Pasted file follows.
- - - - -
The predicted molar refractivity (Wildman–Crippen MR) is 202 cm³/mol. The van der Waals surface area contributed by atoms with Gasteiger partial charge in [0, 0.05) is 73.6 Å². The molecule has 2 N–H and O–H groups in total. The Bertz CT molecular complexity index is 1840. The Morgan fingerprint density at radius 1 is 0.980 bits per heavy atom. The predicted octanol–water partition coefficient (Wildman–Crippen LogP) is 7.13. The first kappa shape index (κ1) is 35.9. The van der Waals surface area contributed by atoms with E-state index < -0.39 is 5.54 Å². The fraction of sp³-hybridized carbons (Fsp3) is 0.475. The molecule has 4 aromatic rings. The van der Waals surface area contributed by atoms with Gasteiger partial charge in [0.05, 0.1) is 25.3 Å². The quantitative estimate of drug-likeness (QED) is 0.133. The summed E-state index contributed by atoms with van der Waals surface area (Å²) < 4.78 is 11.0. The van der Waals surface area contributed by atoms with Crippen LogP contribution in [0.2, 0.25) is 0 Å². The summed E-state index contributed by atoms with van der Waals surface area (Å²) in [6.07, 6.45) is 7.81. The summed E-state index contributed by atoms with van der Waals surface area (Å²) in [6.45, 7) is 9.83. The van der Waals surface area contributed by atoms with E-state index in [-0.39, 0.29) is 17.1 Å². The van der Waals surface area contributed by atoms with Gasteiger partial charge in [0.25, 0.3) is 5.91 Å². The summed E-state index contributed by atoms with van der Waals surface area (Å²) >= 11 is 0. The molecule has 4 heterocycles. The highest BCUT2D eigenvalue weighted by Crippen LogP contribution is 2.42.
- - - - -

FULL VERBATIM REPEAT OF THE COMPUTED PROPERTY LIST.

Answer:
The predicted molar refractivity (Wildman–Crippen MR) is 202 cm³/mol. The van der Waals surface area contributed by atoms with Gasteiger partial charge in [0, 0.05) is 73.6 Å². The molecule has 2 N–H and O–H groups in total. The Bertz CT molecular complexity index is 1840. The Morgan fingerprint density at radius 1 is 0.980 bits per heavy atom. The predicted octanol–water partition coefficient (Wildman–Crippen LogP) is 7.13. The first kappa shape index (κ1) is 35.9. The van der Waals surface area contributed by atoms with E-state index < -0.39 is 5.54 Å². The fraction of sp³-hybridized carbons (Fsp3) is 0.475. The molecule has 4 aromatic rings. The van der Waals surface area contributed by atoms with Gasteiger partial charge in [0.05, 0.1) is 25.3 Å². The quantitative estimate of drug-likeness (QED) is 0.133. The summed E-state index contributed by atoms with van der Waals surface area (Å²) < 4.78 is 11.0. The van der Waals surface area contributed by atoms with Crippen LogP contribution in [0.2, 0.25) is 0 Å². The summed E-state index contributed by atoms with van der Waals surface area (Å²) in [6.07, 6.45) is 7.81. The summed E-state index contributed by atoms with van der Waals surface area (Å²) in [6.45, 7) is 9.83. The van der Waals surface area contributed by atoms with E-state index in [-0.39, 0.29) is 17.1 Å². The van der Waals surface area contributed by atoms with Gasteiger partial charge in [0.25, 0.3) is 5.91 Å². The summed E-state index contributed by atoms with van der Waals surface area (Å²) >= 11 is 0. The molecule has 4 heterocycles. The highest BCUT2D eigenvalue weighted by Crippen LogP contribution is 2.42.